This study of Boston’s West Indian immigrants examines the identities, goals, and aspirations of two generations of black migrants from the British-held Caribbean who settled in Boston between 1900 and 1950. Describing their experience among Boston’s American-born blacks and in the context of the city’s immigrant history, the book charts new conceptual territory. The Other Black Bostonians explores the pre-migration background of the immigrants, work and housing, identity, culture and community, activism and social mobility. What emerges is a detailed picture of black immigrant life. Johnson’s work makes a contribution to the study of the black diaspora as it charts the history of this first wave of Caribbean immigrants.
About the Author
Violet Showers Johnson is Professor of History at Agnes Scott College.
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The Other Black Bostonians
West Indians in Boston 1900â"1950
By Violet Showers Johnson
Indiana University PressCopyright © 2006 Violet M. Johnson
All rights reserved.
Origins of Migration: British West Indian Economy, Society, and the Lure of Emigration
On the living room wall of a woman who emigrated to Boston from Barbados in 1932 hangs a framed map of the island. Within this map are inscribed the words: "Even if you do not know where you are going, you know where you came from. So, Bridgetown [capital of Barbados], you will stay with me forever." This statement sums up the necessity and purpose of this chapter, which reviews the premigration setting from which the immigrants came. This analysis is not a full history of the West Indies in the first half of the twentieth century. It merely seeks to identify and discuss those facets within the homeland society that are most germane for understanding the context within which migration occurred.
The British West Indies of the early twentieth century was a society of paradoxes. It contained impoverished colonies with severely malfunctioning economies, yet its economic potentials were in full view. With clearly defined indices of what it meant to be upper, middle, or lower class, it was a society with sharp distinctions between the classes, yet it contained tantalizing avenues for social mobility, foremost of which were education and emigration. It was a society in which race and color were strong determinants of social interaction, yet it was often touted as a plural society with parallel groups, which for the most part coexisted peacefully.
In this complex context of conflicting forces evolved one of the most fundamental characteristics of the society, encapsulated in the continuous and varied patterns of movements of its peoples within and outside the region. It is this mark, evident since the second half of the nineteenth century, that earned the West Indies the often-quoted reputation of "migration-oriented" society. No scholar investigates the West Indies without bringing up the migration tradition. Furthermore, none explores that phenomenon without pointing to the centrality of economic forces in its creation and longevity. By 1900 almost all the British-controlled islands, already tied to a world economy, were plagued by a legion of problems: mono-cash-crop culture, outmoded agricultural systems, rudimentary manufacturing frameworks, exploitative foreign commercial activities which contributed little to local development, export of West Indian labor, and natural disasters in the forms of periodic hurricanes and a variety of crop diseases. The perennial structural malaise of the West Indian economic systems has been substantially researched by scholars from a variety of disciplines. This analysis, therefore, will not rehash the arguments already advanced by existing studies about what was really wrong with the various island economies at specific periods. Instead, it is more useful to relate some of the experiences lived by the inhabitants affected by the economic woes, for these experiences were to shape in great measure the people's notions about class, status, emigration, and the image of living abroad.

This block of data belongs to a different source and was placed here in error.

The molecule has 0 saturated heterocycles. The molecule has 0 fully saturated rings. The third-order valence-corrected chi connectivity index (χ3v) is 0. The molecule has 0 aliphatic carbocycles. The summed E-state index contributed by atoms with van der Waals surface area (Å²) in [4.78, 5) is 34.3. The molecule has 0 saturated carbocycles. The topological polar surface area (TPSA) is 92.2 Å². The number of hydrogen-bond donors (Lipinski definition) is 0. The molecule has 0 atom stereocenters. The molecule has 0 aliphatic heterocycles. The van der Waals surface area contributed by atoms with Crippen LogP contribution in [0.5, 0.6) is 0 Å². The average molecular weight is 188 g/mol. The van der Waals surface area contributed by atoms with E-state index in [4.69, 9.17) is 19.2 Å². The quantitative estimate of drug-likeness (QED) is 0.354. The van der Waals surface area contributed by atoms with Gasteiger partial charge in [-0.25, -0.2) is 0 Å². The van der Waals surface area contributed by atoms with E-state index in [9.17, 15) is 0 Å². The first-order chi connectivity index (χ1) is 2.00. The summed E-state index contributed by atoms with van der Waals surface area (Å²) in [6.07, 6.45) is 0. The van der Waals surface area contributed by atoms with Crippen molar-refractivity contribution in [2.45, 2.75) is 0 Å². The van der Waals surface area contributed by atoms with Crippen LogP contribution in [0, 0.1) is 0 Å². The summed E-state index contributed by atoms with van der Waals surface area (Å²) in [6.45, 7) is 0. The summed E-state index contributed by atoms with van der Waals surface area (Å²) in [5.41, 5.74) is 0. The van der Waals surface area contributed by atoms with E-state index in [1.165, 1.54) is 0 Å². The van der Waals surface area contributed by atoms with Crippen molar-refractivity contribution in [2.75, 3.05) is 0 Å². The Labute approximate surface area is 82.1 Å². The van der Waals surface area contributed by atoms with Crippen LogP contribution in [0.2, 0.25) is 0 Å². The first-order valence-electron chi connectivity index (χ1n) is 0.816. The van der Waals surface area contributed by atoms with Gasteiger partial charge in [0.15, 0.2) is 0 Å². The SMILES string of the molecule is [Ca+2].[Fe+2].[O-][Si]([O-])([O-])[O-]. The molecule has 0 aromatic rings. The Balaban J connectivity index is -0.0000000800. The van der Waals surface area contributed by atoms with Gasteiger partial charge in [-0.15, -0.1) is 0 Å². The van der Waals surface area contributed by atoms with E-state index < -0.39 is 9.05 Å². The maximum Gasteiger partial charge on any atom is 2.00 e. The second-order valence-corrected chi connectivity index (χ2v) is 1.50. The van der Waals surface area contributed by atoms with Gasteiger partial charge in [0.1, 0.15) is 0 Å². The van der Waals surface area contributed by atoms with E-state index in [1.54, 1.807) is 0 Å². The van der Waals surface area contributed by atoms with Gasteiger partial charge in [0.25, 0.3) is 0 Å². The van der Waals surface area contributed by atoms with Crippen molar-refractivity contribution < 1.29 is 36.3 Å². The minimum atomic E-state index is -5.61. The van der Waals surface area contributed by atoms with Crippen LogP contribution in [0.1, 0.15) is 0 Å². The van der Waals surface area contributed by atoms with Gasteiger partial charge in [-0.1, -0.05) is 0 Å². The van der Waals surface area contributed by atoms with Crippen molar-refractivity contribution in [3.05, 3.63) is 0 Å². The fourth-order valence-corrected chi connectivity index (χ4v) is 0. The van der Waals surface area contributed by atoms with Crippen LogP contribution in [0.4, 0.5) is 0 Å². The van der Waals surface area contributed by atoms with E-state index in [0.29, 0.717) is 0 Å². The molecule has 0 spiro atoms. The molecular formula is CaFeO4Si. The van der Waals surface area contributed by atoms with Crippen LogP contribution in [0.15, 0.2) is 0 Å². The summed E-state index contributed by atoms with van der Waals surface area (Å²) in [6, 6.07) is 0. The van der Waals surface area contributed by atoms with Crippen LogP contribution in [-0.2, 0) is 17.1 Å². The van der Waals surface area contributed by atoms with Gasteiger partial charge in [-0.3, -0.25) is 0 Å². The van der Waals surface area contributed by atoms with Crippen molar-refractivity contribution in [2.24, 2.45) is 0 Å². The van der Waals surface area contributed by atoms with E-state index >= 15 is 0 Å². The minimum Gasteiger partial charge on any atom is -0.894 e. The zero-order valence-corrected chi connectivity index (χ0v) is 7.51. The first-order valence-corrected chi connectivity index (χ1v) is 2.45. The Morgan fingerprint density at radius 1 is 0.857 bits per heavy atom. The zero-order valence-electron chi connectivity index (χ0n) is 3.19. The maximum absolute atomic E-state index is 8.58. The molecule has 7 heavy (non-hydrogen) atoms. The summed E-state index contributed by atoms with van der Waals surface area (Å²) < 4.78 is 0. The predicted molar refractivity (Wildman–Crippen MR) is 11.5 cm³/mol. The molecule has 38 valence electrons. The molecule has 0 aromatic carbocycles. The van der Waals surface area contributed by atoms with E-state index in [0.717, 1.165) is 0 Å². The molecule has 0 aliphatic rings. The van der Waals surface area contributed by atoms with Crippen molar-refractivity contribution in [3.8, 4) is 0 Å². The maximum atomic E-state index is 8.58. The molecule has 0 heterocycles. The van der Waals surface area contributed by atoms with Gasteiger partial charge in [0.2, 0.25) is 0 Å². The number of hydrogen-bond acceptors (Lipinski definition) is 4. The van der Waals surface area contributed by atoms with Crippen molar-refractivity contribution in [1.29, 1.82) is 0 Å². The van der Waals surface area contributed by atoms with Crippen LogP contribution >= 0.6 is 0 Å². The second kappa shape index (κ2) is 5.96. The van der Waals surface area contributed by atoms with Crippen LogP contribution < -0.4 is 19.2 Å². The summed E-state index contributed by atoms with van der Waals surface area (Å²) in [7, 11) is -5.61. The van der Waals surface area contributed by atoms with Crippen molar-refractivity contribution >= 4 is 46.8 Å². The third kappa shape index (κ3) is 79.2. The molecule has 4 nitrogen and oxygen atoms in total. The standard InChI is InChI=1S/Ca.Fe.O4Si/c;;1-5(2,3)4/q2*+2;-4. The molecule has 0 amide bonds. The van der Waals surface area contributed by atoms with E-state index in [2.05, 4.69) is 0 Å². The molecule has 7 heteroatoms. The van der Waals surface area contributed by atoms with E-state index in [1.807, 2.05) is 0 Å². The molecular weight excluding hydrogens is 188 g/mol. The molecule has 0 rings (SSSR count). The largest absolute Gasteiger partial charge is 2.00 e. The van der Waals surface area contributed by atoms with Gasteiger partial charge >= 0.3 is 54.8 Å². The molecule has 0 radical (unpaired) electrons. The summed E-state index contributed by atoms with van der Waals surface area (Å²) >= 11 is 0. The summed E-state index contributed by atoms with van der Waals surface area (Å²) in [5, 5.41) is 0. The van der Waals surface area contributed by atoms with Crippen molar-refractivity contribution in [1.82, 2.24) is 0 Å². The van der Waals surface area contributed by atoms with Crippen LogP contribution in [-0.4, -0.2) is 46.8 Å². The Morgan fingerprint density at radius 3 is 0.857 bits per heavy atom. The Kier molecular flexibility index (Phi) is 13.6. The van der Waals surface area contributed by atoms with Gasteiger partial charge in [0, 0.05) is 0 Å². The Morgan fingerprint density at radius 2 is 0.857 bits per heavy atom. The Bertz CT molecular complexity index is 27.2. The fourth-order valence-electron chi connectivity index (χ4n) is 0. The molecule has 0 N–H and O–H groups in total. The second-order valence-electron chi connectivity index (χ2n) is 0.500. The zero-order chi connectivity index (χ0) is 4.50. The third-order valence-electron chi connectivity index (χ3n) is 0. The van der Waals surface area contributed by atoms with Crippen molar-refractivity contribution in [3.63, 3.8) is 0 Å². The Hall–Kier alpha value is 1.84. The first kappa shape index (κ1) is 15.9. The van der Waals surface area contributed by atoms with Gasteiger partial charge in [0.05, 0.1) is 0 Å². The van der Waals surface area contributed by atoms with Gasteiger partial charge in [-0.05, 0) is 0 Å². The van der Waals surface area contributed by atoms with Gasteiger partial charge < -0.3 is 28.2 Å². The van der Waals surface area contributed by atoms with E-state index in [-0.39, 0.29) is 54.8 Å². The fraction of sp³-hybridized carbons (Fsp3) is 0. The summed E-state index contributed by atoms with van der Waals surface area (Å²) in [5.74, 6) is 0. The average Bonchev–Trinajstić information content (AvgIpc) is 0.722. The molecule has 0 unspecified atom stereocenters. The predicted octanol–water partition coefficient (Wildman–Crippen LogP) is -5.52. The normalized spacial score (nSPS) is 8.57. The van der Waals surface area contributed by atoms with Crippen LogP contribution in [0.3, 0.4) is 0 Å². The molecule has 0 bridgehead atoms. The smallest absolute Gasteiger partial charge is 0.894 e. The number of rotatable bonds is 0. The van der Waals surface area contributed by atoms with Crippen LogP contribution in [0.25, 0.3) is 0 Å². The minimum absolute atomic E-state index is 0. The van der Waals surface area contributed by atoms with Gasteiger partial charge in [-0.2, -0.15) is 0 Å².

No other symptoms of the economic malaise touched the lower classes as much as unemployment and low wages. Throughout the first four decades of the twentieth century, most of the British West Indian countries witnessed the continuous movement of people from the rural areas to fledgling urban, industrial areas in search of work, a trend clearly revealed by the censuses of 1911, 1921, and 1946. For example, the 1946 census showed that the population of Kingston had nearly doubled since the 1921 census, even though the general population of Jamaica only increased by half. Similarly in Barbados, the main urban centers of Bridgetown and St. Michael were reported to contain 39.65 percent of the population, an increase of more than 40 percent since the previous census of 1921. Georgetown, British Guiana, also reported an astounding urban population increase of 94 percent.
While continuous waves of hopeful migrants continued to flow into the urban centers, industry and manufacturing remained rudimentary and too small to absorb the job seekers. Although the majority were unskilled, there was a reasonable number of graduates of the industrial schools, where the men learned carpentry, mechanics, masonry, tailoring, cabinetmaking, shoemaking, and painting. The women were trained mostly as dressmakers or seamstresses. But in the context of insufficient job opportunities, exploitative economic policies, and a negligible manufacturing sector, the acquisition of occupational skills was not the real issue. Skilled or unskilled, wages were generally low. For example, the average weekly earning of field workers between 1920 and 1935 was 17 shillings and 7 pence (17s.7d) for men and 14 shillings and 6 pence (14s.6d) for women. Domestic workers, the overwhelming majority of whom were women, earned between 2 shillings and 6 pence (2s.6d) and 5 shillings (5s) per week for anywhere from a tento thirteen-hour work day, usually six days a week. In 1938, for nine to twelve hours a day, six days a week, male laborers earned 16s.6d, while the females received a much lesser rate of 7s.6d. These wages were even more horrifying when contrasted with the cost of living, which was prohibitively high throughout the period under review.